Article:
Our knowledge of suppression in anisometropic amblyopia, the most common nonstrabismic form of amblyopia, is less well understood. However, there is a widespread belief that suppression is weaker, or in some way different, in anisometropic relative to strabismic amblyopia. Studies into the effects of monocular optical blur in humans 20 with normal vision indicate that the induced suppression extends well beyond the fovea and is related to the degree of anisometropia. This is consistent with studies of anisometropic amblyopia. For example, Sireteanu and Fronius 17 reported evenly distributed suppression in human anisometropic amblyopes without any obvious asymmetry or foveal preference. In addition, Li et al. 4 tested suppression within the central 22° of the visual field of adults with amblyopia, and found that the degree of suppression was similar in strabismic and nonstrabismic forms of the condition. Interestingly, however, there is recent evidence that anisometropic amblyopia may be associated with weaker suppression than strabismic amblyopia in childhood. 21  
Our previous work has been directed toward developing new methods to quantify suppression 22 and to compare the magnitude of suppression in strabismics and anisometropes. 4 Here we direct our attention to the development of a new method for delineating the regional distribution of suppression. This method incorporates features of previous approaches in that it does not involve corresponding points, 14 17,19 but provides a more global measure of suppression. 3,22 The new method is novel in that it does not rely on threshold measures, 14 17,19 but on suprathreshold matching. 23 The technique is well suited for use in the clinic as it is relatively fast to administer and provides quantitative information on the distribution of suppression within the central visual field. We have used this new method to address two questions. First, is suppression limited to the fovea of strabismic amblyopes or does it involve all of the central 20°? Second, does the strength and regional distribution of suppression differ between strabismic and nonstrabismic forms of amblyopia? 
Methods
Participants
A total of 24 participants took part in this study: 10 control individuals with normal or corrected-to-normal vision (mean 28 years, SD 5 years) and 14 individuals with amblyopia (Table). Within the amblyopic group, four observers were nonstrabismic anisometropes (mean age: 33 years, SD 12 years) and 10 were strabismic amblyopes (four with microesotropia, five with esotropia, and one with exotropia; mean age: 35 years, SD 10 years). The participants were recruited from the School of Optometry Clinic at the University of Waterloo and the McGill Vision Research Unit at McGill University. The study complied with the tenets of the Declaration of Helsinki and had ethics approval from the two institutions involved. The control observers had at least 20/20 vision in each eye, normal ocular motor function, and normal stereoacuity (<40 arcseconds). The amblyopic participants had a difference of at least 0.2 LogMAR in visual acuity between the eyes and had impaired stereo acuity (>100 arcseconds).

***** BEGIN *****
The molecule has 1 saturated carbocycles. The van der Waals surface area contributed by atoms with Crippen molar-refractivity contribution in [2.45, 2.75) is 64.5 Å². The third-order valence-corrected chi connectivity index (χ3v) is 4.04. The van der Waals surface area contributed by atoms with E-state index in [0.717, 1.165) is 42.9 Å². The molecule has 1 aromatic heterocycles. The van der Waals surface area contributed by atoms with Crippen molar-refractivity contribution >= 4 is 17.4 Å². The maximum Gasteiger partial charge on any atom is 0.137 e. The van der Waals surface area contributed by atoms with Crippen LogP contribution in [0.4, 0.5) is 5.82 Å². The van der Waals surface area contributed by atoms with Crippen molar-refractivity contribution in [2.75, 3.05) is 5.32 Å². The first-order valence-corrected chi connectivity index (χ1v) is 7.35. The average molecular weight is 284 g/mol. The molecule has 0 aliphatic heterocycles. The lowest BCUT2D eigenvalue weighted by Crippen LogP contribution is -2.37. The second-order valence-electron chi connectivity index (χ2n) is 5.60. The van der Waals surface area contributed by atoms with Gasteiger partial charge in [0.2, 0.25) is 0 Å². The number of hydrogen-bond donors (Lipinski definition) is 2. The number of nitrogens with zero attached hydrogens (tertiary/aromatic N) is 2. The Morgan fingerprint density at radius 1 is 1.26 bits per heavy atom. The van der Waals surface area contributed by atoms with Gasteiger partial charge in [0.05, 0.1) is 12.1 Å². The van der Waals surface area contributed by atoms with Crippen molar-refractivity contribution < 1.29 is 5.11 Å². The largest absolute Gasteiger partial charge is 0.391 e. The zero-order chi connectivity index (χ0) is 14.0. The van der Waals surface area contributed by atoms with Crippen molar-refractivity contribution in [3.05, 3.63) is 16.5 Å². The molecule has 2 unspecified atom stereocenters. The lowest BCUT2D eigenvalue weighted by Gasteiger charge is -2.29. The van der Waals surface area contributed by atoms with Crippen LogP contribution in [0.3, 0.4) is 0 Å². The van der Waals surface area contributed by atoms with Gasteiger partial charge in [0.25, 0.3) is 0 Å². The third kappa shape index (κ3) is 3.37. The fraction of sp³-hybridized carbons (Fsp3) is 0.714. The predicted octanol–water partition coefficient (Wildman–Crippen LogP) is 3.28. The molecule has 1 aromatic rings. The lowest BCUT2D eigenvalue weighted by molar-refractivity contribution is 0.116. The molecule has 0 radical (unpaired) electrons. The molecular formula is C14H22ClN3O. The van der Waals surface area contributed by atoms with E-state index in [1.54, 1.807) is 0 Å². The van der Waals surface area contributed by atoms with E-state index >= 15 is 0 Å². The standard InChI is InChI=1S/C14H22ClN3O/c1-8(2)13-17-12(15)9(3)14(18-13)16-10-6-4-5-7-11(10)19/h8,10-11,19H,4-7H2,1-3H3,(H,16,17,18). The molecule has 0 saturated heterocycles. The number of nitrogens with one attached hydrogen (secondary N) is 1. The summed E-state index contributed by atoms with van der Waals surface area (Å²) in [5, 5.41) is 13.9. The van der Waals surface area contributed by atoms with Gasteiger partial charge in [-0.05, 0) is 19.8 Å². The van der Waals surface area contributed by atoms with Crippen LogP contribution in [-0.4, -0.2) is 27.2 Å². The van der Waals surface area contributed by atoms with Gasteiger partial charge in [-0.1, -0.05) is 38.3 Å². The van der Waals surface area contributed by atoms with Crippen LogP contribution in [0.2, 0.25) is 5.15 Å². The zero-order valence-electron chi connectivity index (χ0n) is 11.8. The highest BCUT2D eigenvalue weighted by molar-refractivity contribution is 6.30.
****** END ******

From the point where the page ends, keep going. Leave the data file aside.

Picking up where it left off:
Table
 
Clinical Details of Amblyopic Observers Participating in the Experiments
Table
 
Clinical Details of Amblyopic Observers Participating in the Experiments
Observer Age/Sex Type Refraction Acuity Stereo, arcsecs Suppression Retinal Correspondence History
S1 44/F Strabismic RE: +4.75/−0.75 × 162 20/16 None W4D: diplopia Anomalous Detected before 6 mo
Strabismus surgery at 1.5 y
Patching at 10 y
Left esotropia 4 PD LE: +5.50/−1.00 × 121 20/63 Bagolini: fusion
S2 28/M Strabismic RE: +1.50/−0.50 × 12 20/12.5−3 <800 W4D: diplopia (distance); fusion with intermittent suppression (near) Anomalous Strabismus surgery at 5 y
Patching for 1 y (>2 h/d)
Left esotropia (corrected) 30 PD LE: +3.50/−2.00 × 160 20/40 Bagolini: central suppression
S3 37/M Strabismic RE: +6.75/−2.50 × 30 20/63 None W4D: suppression (distance); fusion (near) Anomalous Detected at 4 y
Strabismus surgery at 4 y  (for both eyes)
No patching
Right esotropia 10 PD LE: +5.00/−1.75 × 162 20/16 Bagolini: central suppression
S4 40/M Strabismic RE: −2.75/−1.00 × 105 20/40−2 400 W4D: intermittent suppression (distance); fusion (near) Anomalous Detected at 6 y
No surgery
Patching for 1.5 y (>8 h/d)
Right esotropia 6 PD LE: −2.75/−1.00 × 80 20/16−1 Bagolini: central suppression
S5 24/F Strabismic RE: −2.75/−0.75 × 25 20/80−2 200 W4D: fusion Anomalous Detected at 8 y
No surgery
Patching for 1 y (>6 h/d)
Right intermittent exotropia 8 PD LE: −3.25/−1.25 × 10 20/16 Bagolini: intermittent suppression
S6 46/M Mixed RE: plano 20/16 400 W4D: intermittent suppression (distance); fusion (near) Anomalous Detected at 27 y
No surgery
No patching
Left intermittent esotropia 14 PD LE: −4.00/−1.25 × 40 20/40 Bagolini: central suppression
S7 50/M Mixed RE: −1.00/−0.75 × 30 20/20 None W4D: suppression (distance); fusion (near) Anomalous Detected at 11 y
No surgery
No patching (but eye exercises  for 2 y)